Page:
Love Never Dies is a poor sequel to The Phantom of the Opera, entertaining enough, but far falling short of the standards of its predecessor.
In its favour, the costumes and set design were magnificent, the set transitions unbelievable, and the depiction of a freakshow/funfair Coney Island extremely imaginative. In particular I enjoyed the phantom-esque entrance to the park and the peacock plumage. However the move to Coney Island and the themes of freaks and loyalty (from masks and romance) was a poor tonal shift that didn’t match the Phantom.
Love Never Dies was let down by a tawdry, retcon-reliant storyline that altered the relationships between the main characters and treated them superficially. Ten years have passed, and Raoul, Christine and their son have come to New York to avoid destitution. Raoul is an angry gambler who drinks too much, and Christine harbours stronger feelings for someone else. The Phantom has been hiding in Coney Island obsessing over Christine, supported and cared for by Madame Giry and Meg, who have been forced to resort to extreme measures to survive.
The storyline of the original musical was economical melodrama (spiced by comedic side characters) delivered via great set pieces. Love Never Dies works on a far smaller scale, and forces poor behaviour upon the characters to generate drama. It’s hard to respect or admire the once well-loved characters of Phantom after their jealous and disloyal portrayals of this installment. There are a couple of set pieces, but many of the locations are an afterthought: a bar and a pier are the unimaginative settings for two of the more dramatic scenes. The ending is terrible, a dramatic development that resolves none of the themes of the story.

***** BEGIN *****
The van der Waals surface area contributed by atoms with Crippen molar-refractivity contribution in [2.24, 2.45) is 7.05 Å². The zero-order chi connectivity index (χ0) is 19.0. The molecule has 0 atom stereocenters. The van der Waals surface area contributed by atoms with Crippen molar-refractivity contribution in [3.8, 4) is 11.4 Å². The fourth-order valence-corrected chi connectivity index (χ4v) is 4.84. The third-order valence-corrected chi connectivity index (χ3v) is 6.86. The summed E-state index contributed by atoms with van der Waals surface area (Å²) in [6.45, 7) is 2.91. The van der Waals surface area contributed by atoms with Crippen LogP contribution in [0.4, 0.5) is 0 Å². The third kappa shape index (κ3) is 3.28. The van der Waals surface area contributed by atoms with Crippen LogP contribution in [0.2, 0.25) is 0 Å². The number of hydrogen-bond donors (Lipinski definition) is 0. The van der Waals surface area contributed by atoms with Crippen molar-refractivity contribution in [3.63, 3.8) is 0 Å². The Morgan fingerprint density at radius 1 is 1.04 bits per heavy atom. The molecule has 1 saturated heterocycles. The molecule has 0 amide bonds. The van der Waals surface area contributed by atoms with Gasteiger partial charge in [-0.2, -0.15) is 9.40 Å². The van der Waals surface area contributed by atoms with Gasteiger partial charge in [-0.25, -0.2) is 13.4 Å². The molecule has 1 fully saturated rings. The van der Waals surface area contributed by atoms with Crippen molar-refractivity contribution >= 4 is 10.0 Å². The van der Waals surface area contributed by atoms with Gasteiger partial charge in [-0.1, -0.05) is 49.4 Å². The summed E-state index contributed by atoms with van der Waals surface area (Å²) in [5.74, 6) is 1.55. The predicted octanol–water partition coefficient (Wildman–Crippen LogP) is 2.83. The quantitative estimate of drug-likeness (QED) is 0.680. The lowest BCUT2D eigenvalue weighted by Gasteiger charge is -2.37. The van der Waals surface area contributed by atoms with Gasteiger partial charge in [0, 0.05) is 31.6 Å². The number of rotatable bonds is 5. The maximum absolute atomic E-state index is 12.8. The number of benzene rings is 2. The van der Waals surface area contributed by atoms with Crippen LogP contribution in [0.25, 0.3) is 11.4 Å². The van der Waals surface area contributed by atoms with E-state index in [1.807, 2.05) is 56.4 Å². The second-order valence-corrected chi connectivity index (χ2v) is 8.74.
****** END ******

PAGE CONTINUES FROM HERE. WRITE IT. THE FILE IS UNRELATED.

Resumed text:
The music suffers as well. There are a couple of good songs, but it is nothing like the consistent parade of strong works that Phantom was. Bafflingly, “Point of No Return” and “Prima Donna” return as minor themes, but the headline tunes of the first movie are completely missing. I waited the entire show to hear even the Phantom’s theme and was left unsatisfied. With tonal reservations, I liked Meg Giry’s “Bathing Beauty” performance (it was a little like a burlesque show) and and enjoyed the prominence of her and her mother’s characters. The eponymous song had a good melody too, but I found the lyrics banal and a poor fit with the show’s themes.